The institution does not employ quality control methods.

Compliance Culture

Low Risk
Compliance considerations are incorporated into all products and areas of the organization.

Medium Risk
Compliance considerations were overlooked, but not in high-risk areas, and management promised corrective action when deficiencies were identified.

High Risk
Compliance considerations are not incorporated into numerous areas of the organization, or do not adequately cover high-risk areas.

Effective Policies

Low Risk
Effective policies for screening transactions and new accounts for Specially Designated Nationals and Blocked Persons (SDNs) and sanctioned countries is in place. These policies take into account the level of risk of the type of transaction being screened.

Medium Risk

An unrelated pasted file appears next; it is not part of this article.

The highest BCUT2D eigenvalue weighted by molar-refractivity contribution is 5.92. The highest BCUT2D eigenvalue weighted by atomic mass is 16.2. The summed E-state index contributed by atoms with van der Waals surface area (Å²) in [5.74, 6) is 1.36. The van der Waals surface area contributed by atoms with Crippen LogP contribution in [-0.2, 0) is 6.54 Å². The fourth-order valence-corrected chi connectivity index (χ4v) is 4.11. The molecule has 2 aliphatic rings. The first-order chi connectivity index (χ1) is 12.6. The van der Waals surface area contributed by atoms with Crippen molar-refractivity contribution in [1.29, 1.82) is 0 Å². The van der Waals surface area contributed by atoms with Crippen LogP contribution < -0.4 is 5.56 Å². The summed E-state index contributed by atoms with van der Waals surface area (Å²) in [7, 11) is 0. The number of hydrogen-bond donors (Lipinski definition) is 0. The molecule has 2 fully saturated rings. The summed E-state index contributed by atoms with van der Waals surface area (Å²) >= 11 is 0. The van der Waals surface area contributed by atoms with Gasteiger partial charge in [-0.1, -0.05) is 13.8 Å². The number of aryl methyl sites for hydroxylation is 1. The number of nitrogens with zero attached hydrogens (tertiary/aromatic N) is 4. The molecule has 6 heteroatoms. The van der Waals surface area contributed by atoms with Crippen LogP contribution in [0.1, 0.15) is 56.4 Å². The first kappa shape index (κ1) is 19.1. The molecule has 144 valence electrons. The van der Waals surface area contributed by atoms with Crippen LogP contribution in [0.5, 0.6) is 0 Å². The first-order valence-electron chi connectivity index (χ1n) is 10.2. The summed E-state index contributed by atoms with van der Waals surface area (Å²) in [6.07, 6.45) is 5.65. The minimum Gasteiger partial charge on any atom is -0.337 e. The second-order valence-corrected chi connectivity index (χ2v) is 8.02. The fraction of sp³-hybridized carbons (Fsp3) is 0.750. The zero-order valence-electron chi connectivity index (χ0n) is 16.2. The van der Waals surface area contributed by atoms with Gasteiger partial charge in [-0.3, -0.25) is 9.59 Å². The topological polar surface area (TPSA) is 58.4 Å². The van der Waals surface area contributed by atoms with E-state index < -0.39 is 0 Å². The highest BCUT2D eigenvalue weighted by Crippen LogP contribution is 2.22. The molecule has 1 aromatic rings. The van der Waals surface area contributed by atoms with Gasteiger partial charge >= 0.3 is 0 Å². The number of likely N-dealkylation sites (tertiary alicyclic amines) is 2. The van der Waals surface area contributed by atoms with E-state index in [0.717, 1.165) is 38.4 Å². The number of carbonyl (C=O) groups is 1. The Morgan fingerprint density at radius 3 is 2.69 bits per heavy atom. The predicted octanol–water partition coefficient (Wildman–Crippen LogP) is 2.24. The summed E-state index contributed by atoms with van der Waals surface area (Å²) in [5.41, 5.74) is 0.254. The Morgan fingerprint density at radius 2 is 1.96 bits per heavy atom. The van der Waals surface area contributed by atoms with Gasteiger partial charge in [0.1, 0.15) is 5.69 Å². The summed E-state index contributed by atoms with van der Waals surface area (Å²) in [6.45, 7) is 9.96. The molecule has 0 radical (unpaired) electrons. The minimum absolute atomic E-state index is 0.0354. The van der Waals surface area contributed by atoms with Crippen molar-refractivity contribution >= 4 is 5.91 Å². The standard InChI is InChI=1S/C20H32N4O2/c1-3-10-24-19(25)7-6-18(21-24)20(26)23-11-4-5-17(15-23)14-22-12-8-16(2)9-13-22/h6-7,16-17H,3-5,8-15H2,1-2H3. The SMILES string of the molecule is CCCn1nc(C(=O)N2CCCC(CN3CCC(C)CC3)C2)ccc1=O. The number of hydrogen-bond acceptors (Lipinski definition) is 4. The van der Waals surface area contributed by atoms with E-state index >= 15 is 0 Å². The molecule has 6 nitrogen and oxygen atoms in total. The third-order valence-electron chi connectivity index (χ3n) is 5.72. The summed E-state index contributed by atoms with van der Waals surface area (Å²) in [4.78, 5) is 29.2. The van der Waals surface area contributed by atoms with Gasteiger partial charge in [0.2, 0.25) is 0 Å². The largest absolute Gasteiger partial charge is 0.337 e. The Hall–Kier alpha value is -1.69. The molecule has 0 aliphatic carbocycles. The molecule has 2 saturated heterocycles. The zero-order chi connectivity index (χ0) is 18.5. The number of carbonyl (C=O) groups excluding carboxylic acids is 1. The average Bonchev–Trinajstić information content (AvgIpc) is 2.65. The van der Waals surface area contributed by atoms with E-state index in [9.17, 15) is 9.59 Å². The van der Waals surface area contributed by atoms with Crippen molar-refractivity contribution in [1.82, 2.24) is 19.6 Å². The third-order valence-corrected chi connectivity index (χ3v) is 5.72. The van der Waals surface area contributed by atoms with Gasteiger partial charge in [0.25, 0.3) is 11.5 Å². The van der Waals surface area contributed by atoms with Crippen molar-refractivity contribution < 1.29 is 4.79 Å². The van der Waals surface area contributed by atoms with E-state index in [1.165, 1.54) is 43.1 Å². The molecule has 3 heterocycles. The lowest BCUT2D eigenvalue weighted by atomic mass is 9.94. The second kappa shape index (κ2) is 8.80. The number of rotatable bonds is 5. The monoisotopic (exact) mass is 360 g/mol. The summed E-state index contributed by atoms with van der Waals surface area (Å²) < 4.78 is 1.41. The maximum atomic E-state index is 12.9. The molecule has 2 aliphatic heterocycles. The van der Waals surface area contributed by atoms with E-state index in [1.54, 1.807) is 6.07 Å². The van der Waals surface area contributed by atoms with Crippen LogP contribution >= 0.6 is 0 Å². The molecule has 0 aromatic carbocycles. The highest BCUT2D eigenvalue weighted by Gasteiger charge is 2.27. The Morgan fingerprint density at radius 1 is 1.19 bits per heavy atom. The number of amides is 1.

Policies for screening transactions and new accounts exist but are not properly aligned with the bank’s level of risk.

High Risk
Policies for screening transactions and new accounts do not exist.

Reporting and Audit Trails

Low Risk
Compliance systems and controls effectively identify and appropriately report potential OFAC violations. Compliance systems are commensurate with risk. Records are retained that document such reporting.

Medium Risk
Compliance systems and controls generally identify potential OFAC violations, but the systems are not comprehensive based on risk or have some weaknesses that allow inaccurate reporting.

High Risk
Compliance systems and controls are ineffective in identifying and reporting OFAC violations and are not commensurate with the bank’s level of risk.

Ongoing Monitoring and Re-scans

Low Risk
On a periodic basis, determined by the bank’s level of risk, all existing accounts are checked to ensure that problem accounts are properly blocked or restricted, depending on the requirements of the relevant sanctions program.

Medium Risk
Accounts are periodically checked to ensure that problem accounts are properly blocked or restricted, but this does not occur often enough based on the bank’s level of risk.

High Risk